UNIONS REPRESENTING autorickshaw and taxi drivers in Mumbai have advised members to install plastic separator sheets in vehicles as safety precautions for their own health as well as to minimise contact with passengers.
A L Quadros, who heads Mumbai Taximen’s Union, said he received verbal instructions from the state transport department last week to adopt safeguarding measures for themselves and passengers.
The state government has allowed a maximum of two passengers in taxis and autorickshaws but restricted travel only during an emergency.
“Drivers don’t know where passengers come from. These sheets are vital in protecting their health,” Quadros said, adding that the union was in talks with Sound FX, a garage in Andheri (East), to get sheets installed in taxis at a subsidised cost of Rs 500 each.
“Very few garages are operational at the moment. We have approached this garage after learning that it has been installing separators in cars and advised drivers to go there,” Quadros said. He added that only 30 per cent of Mumbai’s 45,000 taxi drivers were presently in the city, with the rest having returned to native villages.
Shashank Rao, who heads Mumbai Autorickshaw Taximen’s Union, said he had also urged drivers to get separator sheets installed as soon as garages opened. “Most autorickshaw drivers do not have any money left and may not be able to immediately afford this additional expense. But in the days to come, we would want all of them to install separators,” he said. Rao said over 50,000 of Mumbai’s two lakh autorickshaw drivers had left the city over the past month and a half but have started to return.
Mohammad Yusuf from Kurla (East), the first to get a separator sheet installed in his autorickshaw last week, said the plastic covering isolated him completely. “So much so that I can neither feel any air coming in nor hear what passengers say,” he said.
Yusuf has been driving sparingly, only ferrying elderly or ill people in his locality to hospital. Since getting the sheet installed, Yusuf said he had been driving with a sense of security.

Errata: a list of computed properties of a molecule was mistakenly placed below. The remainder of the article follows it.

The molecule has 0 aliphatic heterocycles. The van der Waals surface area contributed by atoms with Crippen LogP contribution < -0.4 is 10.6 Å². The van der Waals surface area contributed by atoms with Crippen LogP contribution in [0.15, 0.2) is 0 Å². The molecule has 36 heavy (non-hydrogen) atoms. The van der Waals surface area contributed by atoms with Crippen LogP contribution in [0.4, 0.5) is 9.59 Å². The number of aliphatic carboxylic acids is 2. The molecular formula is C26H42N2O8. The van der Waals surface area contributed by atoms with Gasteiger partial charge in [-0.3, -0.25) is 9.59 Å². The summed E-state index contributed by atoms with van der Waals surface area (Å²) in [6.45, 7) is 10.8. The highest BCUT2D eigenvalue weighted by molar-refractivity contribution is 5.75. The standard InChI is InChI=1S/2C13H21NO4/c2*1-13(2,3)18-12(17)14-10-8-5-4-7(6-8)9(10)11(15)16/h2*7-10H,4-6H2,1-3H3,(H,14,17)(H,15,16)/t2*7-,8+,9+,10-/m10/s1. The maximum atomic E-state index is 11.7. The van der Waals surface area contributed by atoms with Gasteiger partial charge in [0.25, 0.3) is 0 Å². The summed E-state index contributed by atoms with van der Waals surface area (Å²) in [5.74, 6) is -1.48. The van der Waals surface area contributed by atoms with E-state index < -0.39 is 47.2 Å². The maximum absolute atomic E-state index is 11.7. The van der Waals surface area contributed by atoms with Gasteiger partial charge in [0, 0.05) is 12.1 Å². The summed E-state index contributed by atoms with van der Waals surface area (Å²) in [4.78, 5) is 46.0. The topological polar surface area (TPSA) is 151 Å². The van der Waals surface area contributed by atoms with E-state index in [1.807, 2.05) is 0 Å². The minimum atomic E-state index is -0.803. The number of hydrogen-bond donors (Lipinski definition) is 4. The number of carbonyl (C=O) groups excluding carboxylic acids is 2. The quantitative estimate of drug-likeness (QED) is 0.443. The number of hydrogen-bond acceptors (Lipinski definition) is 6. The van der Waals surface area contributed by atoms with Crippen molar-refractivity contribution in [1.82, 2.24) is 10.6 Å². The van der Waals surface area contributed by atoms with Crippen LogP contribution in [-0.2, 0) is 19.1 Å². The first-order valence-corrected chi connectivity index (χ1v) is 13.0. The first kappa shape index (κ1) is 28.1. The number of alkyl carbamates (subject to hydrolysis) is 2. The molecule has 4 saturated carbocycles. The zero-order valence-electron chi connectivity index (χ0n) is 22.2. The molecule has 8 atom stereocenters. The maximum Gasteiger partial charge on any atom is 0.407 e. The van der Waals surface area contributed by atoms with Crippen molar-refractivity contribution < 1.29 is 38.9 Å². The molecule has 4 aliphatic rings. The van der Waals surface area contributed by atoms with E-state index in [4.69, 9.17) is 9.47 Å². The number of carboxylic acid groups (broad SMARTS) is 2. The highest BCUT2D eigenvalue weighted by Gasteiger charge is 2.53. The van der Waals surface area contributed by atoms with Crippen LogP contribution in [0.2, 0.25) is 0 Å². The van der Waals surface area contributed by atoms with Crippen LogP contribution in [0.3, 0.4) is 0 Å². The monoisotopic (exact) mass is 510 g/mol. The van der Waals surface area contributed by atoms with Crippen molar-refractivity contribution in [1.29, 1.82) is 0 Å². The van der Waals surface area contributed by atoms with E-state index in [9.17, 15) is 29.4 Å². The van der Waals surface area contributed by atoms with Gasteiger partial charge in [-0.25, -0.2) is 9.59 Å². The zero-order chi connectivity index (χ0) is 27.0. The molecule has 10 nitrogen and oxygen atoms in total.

“A lot of customers do not take hygiene seriously and neglect using hand sanitiser or don’t wear mask. A lot of them also cough openly. It is scary to drive with such passengers,” he said.
After watching an interview of Sound FX owner Vicky Nagpal last month, Yusuf went to him to ask for a custom design.
Nagpal, who has developed separators of varying quality, thickness and cost, depending on the type of vehicle, designed a plastic sheet measuring 4×3 feet for Yusuf’s autorickshaw, along with leather borders and Velcro patches.
“The most important thing was to make something cheap and affordable and which would give drivers confidence to go to work,” said Nagpal. His garage charges autorickshaw drivers Rs 150 for separator sheets and waives off installation charges.
Nagpal’s separator sheets for autorickshaws can be easily installed and detached. “It is a risk to leave the cover on after parking the vehicle for the day. Someone could easily slash it with a knife or burn holes with a cigarette. I take the cover out at the end of each day and wash it before attaching it back the next day,” said Yusuf.
Yusuf’s novel initiative has also caught the attention of fellow drivers. “I have been telling everyone I meet to install a separator sheet,” he said.
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